Cupertino Matters

Our skies and air quality are improving from the surreal orange skies, though the fires are still contributing to the smoky haze, which has put a damper on outdoor dining and services.

Cupertino has hit the news again, and not favorably. This week Marisa Kendall published an article on the homeless encampments on Wolfe Road.  The challenge is balancing a construction site with protecting a vulnerable population. Last week, there was a scathing article about Cupertino politics and the homeless in San Jose Insider, Cupertino Council Contenders Draw Fire for NIMBY Hot Takes  Wouldn’t Cupertino be better served by electing council members without such baggage? Neither J.R. Fruen nor Hung Wei have garnered such negative press.


The first city council candidate forum will be held this week – plan on attending to learn more about their positions. Should the status quo be continued or does council need new leadership?  Mark your calendars for the following forums to “meet” candidates for the two seats on the Cupertino city council. The questions will be different for all three events as well as the time of day.

Candidates: Joseph “J.R.” Fruen, Hung Wei, Catherine “Kitty” Moore, Steven Scharf, Charlene Shulien Lee

Cupertino Rotary/LWVCS sponsored Cupertino City Council Candidate Forum September 16, 2020 at 12 noon. Readers may register here.

Cupertino Chamber of Commerce Forum on October 7, 2020 from 6:00 – 7:30 pm. Readers may register here.

LWV Cupertino-Sunnyvale sponsored Cupertino City Council Candidate Forum October 12, 2020 at 7pm. Readers may register here.


Rotary/ LWVCS League of Women Voters – Cupertino Sunnyvale will host a forum on September 30, 2020 at 12 noon to meet candidates for the Cupertino Union School District (CUSD) Board. Readers can register here.

Candidates: Sylvia Leong, Phyllis Vogel, William Fluewelling, Sudha Kasamsetty

LWV is also hosting Forums for Sunnyvale candidates. See event calendar at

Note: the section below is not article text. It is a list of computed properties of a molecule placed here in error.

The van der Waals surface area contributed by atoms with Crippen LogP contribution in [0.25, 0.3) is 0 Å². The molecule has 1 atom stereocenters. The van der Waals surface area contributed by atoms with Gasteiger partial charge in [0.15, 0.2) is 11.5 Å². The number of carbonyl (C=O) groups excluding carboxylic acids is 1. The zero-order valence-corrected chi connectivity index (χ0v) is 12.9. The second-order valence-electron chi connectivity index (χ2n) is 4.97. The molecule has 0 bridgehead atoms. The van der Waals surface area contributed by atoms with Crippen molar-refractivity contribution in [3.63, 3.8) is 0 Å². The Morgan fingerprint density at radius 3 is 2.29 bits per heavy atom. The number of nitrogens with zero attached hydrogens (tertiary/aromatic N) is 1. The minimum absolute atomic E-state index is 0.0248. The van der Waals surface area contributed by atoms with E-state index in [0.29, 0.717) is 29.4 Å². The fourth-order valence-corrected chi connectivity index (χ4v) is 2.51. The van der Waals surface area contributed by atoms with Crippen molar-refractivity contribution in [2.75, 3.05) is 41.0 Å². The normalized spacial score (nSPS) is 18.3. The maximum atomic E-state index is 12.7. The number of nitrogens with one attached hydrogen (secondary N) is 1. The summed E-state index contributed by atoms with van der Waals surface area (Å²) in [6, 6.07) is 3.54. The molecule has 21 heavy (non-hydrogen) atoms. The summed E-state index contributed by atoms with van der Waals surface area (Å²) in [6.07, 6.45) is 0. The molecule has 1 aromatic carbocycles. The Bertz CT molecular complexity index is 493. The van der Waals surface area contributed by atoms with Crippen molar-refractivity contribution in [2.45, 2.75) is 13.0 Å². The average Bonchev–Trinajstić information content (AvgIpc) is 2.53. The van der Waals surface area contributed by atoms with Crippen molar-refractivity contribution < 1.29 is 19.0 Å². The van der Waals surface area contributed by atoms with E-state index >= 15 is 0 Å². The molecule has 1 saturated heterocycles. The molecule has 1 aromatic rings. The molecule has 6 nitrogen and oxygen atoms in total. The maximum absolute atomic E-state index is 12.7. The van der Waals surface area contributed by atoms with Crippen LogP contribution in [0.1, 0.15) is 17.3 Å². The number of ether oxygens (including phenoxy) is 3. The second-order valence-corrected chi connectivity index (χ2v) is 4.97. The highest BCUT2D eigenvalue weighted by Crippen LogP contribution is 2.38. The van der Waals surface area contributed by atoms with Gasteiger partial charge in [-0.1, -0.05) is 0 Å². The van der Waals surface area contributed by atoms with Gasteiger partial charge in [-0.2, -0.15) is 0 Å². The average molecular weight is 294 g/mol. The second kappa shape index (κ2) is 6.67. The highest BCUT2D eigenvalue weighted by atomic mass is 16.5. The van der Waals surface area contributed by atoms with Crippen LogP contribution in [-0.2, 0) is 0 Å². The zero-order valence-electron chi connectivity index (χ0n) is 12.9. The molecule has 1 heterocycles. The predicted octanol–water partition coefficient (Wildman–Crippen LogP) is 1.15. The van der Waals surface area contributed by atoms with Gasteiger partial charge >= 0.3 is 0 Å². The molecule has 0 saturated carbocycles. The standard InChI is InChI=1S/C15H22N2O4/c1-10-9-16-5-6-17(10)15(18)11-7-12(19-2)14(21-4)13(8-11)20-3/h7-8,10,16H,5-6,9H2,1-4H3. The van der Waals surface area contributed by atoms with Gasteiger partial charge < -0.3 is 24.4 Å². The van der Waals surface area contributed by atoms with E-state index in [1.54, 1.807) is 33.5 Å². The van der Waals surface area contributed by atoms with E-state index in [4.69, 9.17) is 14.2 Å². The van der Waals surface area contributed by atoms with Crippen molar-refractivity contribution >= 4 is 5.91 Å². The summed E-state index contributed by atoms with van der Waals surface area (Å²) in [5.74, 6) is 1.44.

UPCOMING – CITY COUNCIL MEETING – Tues., Sept. 15, 2020, 6:45 Regular Meeting; 5:30 Study Session – Teleconference

Overall, the agenda is lengthy, but consists primarily of follow-up from previously considered items, plus actions to refinance city debt.  The petition for a rainbow walk at Stevens Creek and Finch Avenue initiated by Cupertino For All in tandem with the Cupertino Association of Youth LGBTQ+ Advocates (CAYLA) is on the agenda.  The alternatives for the Blackberry Farm entrance will also be presented.  Council continues to struggle with regulating Short Term Rentals such as Airbnb, and is considering a fee increase.

The subject of the study session is a Study Session on Proposed Revisions to the Permitting Guidelines for Small Cell Facilities within the Public Right-of-Way  As wireless companies install new small cell technology to meet demand, the city permitting process needs to be modified to regulate placement and aesthetic impacts, as well as clarify the Right-of-Way for public safety.  Federal law and regulations limit local control, which must be non-discriminatory.

Item #1: City Manager’s update on COVID-19 response efforts.  More businesses have been allowed to open up. This item provides an up-to-date snapshot of the current situation, city actions to restore services, and to provide aid to the community. The guidelines continue to receive revision. You can find county updates here.

Item #2: Councilmembers’ reports on Committee assignments should be minimal with the late Labor Day weekend. Following this item, the consent calendar has only three items.  Of note, Item #5 is a 50% rent payment reduction for the Coffee Society at the library and Blue Pheasant restaurant due to COVID-19.

Item #6: Study session regarding policy options to reduce secondhand smoke exposure in Cupertino. The city received a $54,979 grant to support tobacco prevention policies that have been shown to reduce exposure to secondhand smoke.  The staff report identifies policies that could be adopted by the city.

Item #7: Second reading of Ordinance No. 20-2200 Municipal Code Amendments to regulate Short-Term Rental activity in the City and other minor clarification edits in Title 19. The first reading was approved on Aug. 18, 2020, so this may be a routine approval, though may be revisited in light of Item #8.